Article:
Grade: B-

Madrid, 1987
Director/Time: David Trueba, 104 min.
Cast: José Sacristán, María Valverde, Ramon Fontserè
Headline: My nooner with André
Indie type: Chamber drama, sin pantalones
Report: When young journalism student María Valverde showed up at a cafe to interview powerful political columnist José Sacristán, she probably expected a little grizzled wisdom and, sure, some crude sexual advances. She did not expect to be accidentally locked in a bathroom with him for hours—both of them naked. Writer-director David Trueba’s Madrid, 1987 documents a specific time in Spanish history, when the both fascism and socialism slipped out of favor and the capitalists swooped in, simultaneously altering the value-system of the nation and clearing the path for new sexual and artistic freedoms. Trueba’s premise offers an expedient way in to an overview of the era. Sacristán is the erudite agitant who expects some gratitude (and compensation) for helping to change things for the next generation; Valverde is the timid kid discovering that she has some power of her own. Valverde doesn’t necessarily want to sleep with Sacristán, but she takes her clothes off anyway, assuming she can control any situation she may find herself in. But then Sacristán doffs his own duds and walks in on her while she’s in the shower, inadvertently closing a locked door behind him. Now they have a whole new set of concerns: How will they get out? Will there be a scandal if they’re found? What do they have in common that they can talk about to pass the time? And by the way, is fucking still an option? Trueba’s scenario is a little too neat and stage-y, doing exactly what it sets out to do and no more. But the dialogue is rich, the actors are game, and Trueba choreographs the movements of two unclothed people in a small space in a way that preserves both their dignity and the erotic possibilities. Plus, Trueba’s smart enough to give both his principals equal time. For the first half of the movie, Sacristán holds forth on how times have changed, and how everything interesting has already happened in Spain, which has transformed “from a grotesque tragedy to an American TV series.” In the second half, Valverde gets to tell Sacristán exactly how full of shit he is. In between, Trueba slips in some meta ruminating on what makes a movie a movie, perhaps to excuse that his own film is little more than a 100-minute conversation. But when the talk is this lively, there’s no need to be so defensive.
Grade: B

Your Sister’s Sister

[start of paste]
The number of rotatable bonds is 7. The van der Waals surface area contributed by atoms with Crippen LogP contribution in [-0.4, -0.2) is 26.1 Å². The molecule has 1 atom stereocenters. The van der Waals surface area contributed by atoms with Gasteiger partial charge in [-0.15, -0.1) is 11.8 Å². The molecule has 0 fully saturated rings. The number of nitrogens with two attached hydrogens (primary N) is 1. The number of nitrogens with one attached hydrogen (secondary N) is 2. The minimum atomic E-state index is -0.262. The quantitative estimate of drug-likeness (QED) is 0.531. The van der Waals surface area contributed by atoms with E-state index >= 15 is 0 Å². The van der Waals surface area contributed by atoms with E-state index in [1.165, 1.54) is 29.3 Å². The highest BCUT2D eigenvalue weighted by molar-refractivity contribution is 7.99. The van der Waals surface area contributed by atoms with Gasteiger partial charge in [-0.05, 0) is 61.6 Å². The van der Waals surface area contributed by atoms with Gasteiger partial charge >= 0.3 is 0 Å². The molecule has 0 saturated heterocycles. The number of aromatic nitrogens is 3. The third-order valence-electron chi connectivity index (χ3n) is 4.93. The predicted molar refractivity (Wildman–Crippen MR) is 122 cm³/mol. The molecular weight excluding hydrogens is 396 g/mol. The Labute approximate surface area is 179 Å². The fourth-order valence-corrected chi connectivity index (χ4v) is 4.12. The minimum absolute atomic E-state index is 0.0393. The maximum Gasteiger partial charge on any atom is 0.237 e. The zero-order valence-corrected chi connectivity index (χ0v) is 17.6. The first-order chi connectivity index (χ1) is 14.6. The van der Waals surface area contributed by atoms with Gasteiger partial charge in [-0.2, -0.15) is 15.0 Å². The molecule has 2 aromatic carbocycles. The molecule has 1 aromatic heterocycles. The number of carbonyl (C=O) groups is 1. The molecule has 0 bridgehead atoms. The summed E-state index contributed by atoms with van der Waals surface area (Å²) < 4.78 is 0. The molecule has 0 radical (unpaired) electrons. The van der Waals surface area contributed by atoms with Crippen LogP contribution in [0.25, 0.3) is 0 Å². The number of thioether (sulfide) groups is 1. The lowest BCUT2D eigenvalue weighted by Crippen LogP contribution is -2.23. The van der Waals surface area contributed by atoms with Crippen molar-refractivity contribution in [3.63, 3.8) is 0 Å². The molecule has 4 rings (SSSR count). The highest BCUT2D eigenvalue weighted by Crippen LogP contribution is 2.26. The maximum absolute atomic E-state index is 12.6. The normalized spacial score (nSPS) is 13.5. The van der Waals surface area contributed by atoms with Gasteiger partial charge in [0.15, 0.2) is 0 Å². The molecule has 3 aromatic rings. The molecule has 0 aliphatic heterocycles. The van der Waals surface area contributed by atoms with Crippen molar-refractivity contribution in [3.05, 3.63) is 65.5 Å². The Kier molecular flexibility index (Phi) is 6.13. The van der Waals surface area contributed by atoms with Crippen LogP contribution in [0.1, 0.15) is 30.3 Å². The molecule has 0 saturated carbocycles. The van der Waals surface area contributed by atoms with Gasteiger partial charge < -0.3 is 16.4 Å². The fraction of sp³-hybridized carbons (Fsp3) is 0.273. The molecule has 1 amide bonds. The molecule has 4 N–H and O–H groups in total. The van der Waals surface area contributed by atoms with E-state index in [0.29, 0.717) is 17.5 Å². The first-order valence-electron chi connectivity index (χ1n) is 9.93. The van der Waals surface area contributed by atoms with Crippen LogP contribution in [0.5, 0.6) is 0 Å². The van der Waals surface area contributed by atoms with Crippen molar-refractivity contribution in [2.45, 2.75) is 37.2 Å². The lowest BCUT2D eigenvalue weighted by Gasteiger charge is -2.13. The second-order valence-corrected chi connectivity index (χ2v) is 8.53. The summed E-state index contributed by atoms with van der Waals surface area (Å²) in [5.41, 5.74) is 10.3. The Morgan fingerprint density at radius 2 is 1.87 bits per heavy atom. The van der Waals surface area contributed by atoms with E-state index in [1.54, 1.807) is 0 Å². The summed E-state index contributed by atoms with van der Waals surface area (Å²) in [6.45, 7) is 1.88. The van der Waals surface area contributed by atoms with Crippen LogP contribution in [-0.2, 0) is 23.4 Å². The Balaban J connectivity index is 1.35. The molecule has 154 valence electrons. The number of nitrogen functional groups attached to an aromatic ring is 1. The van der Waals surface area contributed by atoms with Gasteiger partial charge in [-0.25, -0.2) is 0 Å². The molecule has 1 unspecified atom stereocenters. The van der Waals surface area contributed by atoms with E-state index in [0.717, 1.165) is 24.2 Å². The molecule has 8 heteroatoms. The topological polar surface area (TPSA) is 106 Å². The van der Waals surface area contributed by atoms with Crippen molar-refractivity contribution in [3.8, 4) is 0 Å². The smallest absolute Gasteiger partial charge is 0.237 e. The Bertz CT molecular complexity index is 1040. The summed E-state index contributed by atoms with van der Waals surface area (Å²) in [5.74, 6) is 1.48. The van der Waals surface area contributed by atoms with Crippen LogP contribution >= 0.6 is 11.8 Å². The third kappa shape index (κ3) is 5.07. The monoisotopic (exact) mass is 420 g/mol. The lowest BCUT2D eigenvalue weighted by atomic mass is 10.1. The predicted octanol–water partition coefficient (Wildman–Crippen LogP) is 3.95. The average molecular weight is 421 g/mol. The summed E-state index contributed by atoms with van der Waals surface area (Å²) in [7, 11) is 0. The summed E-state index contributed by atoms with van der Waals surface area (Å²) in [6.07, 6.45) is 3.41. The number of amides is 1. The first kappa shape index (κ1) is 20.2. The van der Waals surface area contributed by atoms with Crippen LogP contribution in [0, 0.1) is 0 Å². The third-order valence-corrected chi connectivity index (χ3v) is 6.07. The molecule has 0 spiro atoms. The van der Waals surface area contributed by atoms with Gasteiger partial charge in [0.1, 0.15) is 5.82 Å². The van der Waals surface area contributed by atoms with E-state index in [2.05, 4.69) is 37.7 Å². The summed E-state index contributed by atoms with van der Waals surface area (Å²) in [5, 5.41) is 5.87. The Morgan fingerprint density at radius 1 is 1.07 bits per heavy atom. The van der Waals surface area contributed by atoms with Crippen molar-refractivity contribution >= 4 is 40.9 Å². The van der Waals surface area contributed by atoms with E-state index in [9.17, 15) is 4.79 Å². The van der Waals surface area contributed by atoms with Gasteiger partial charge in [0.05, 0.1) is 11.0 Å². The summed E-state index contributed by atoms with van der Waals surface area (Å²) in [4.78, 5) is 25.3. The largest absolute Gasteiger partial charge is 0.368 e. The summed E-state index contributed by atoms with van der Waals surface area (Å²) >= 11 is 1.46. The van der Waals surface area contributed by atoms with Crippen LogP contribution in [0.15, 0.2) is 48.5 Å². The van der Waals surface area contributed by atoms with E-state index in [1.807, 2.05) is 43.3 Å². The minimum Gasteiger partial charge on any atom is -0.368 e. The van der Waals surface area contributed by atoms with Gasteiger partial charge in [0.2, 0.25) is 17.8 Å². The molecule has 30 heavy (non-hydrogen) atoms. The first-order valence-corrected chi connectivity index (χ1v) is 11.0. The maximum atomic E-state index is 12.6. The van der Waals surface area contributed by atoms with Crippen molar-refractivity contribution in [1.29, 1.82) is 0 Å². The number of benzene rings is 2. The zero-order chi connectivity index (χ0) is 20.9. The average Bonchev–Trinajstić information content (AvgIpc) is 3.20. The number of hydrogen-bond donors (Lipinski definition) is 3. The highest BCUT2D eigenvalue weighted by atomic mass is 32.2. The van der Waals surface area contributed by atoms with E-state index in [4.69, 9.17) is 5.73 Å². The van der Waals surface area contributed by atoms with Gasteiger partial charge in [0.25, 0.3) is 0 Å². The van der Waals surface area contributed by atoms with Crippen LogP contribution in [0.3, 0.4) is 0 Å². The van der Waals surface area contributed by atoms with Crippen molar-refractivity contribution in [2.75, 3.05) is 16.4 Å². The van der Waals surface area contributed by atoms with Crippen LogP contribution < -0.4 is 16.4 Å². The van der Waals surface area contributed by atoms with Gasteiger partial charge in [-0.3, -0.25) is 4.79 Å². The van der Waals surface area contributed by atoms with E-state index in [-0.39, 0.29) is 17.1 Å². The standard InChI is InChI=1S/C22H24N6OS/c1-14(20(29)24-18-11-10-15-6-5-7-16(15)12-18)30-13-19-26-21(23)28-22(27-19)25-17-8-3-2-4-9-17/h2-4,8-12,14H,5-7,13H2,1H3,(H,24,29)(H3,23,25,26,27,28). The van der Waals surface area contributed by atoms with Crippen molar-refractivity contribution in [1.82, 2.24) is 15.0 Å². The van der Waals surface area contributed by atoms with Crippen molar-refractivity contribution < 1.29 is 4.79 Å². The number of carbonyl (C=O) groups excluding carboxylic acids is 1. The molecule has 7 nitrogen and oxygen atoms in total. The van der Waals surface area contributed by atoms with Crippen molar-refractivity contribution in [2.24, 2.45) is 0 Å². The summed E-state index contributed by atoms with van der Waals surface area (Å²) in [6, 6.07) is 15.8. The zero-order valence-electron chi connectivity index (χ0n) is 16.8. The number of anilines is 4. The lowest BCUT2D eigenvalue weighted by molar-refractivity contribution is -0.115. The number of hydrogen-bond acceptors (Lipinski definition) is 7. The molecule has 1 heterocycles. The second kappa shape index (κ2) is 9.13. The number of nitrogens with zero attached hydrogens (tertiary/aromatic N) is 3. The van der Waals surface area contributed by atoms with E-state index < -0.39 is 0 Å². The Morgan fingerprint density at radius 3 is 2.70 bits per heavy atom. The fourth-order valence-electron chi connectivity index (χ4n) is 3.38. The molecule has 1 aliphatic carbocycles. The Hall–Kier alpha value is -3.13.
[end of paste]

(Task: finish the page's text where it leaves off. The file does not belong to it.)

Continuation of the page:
Director/Time: Lynn Shelton, 90 min.
Cast: Emily Blunt, Rosemarie DeWitt, Mark Duplass, Mike Birbiglia
Headline: The post-Humpday blues
Indie type: Bizarre love triangle
Report: Lynn Shelton’s follow-up to her hit indie comedy Humpday doesn’t have the strong hook of its predecessor. Humpday looked at young marriage, competitive male friendships and hipster self-identity through the prism of a story about two old friends daring each other to make a gay sex tape. Your Sister’s Sister is much wispier. Mark Duplass plays a sad sack whose friendship with his late brother’s ex-girlfriend Emily Blunt is threatened when he gets drunk and sleeps with Blunt’s sister Rosemarie DeWitt. There are further complications: DeWitt is a lesbian who just got out a long-term relationship; Duplass and Blunt have long-unacted-upon feelings for each other; and all three of them are stuck together in a house in the woods, on a remote Washington island. The location of Your Sister’s Sister is lovely, and the performances are top-notch, captured by Shelton in the same casually honest way that made Humpday such a delight. But the new movie isn’t as funny, perhaps because the situation is less unusual. Plus, Shelton imposes a third act plot-twist that feels like an afterthought. Your Sister’s Sister is enjoyable enough, thanks to its tone and its stars. But the characters seem a little old to be having “Do you like me? Check yes or no” kinds of relationships, and though Shelton and her cast excel at the in-the-moment material, they fail to flesh out the background of the characters enough to justify their immaturity.
Grade: B-

Tomorrow: A missing-person drama, a documentary about the legality of Israel’s treatment of the Palestinians, and whatever I can scare up in the tape library of the press office.